A BST is balanced, if the middle element (in the sorted order) is at the root, so that half of the elements are on left of it and the other half on right.

The same idea can be applied to construct a balanced binary tree.

Let there be an auxiliary function that inserts a value into a BST with a given root. Now, the thing that matters is the order of selection to insert elements.

Select the middle element from the array and insert it. Do this recursively for the left part and for the right part. That's all! Below is the code :-

```
public class Solution {
TreeNode root = null;
public TreeNode sortedArrayToBST(int[] nums) {
createBST(nums, 0, nums.length - 1);
return root;
}
void createBST(int[] nums, int begin, int end) {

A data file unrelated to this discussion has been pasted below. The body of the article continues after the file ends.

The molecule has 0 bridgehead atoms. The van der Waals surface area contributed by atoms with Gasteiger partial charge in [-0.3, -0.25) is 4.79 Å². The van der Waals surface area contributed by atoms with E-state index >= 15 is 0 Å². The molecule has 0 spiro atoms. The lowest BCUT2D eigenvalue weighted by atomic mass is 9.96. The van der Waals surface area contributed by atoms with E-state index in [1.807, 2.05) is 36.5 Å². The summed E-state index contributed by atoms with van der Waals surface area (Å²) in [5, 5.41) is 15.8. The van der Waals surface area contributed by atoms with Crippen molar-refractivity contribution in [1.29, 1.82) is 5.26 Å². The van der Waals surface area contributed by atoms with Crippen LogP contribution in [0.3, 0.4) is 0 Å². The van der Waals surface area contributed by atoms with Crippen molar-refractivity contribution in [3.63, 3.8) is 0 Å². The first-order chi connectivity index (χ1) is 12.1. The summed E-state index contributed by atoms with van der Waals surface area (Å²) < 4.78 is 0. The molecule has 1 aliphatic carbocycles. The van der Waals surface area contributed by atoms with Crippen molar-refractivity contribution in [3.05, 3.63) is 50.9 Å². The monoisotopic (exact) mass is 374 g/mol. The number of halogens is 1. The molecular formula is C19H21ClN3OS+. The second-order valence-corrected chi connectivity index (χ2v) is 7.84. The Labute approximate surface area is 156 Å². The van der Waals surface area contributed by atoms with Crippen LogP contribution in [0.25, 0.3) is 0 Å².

if(begin > end)
return;
int mid = (begin + end) / 2;
root = insert(root, nums[mid]);
createBST(nums, begin, mid - 1);
createBST(nums, mid + 1, end);
}
TreeNode insert(TreeNode root, int n) {
if(root == null)
return new TreeNode(n);
if(n < root.val)
root.left = insert(root.left, n);
else
root.right = insert(root.right, n);
return root;
}
}
```

'insert' is the auxiliary function to insert a given value into BST with the given root node.

'createBST' is the main function. begin and end are the start and end index of the array in consideration.

So, begin > end becomes the point of return from the recursion.

We call 'insert' n times for each element. It takes logn time to insert into BST. So, overall O(nlgn)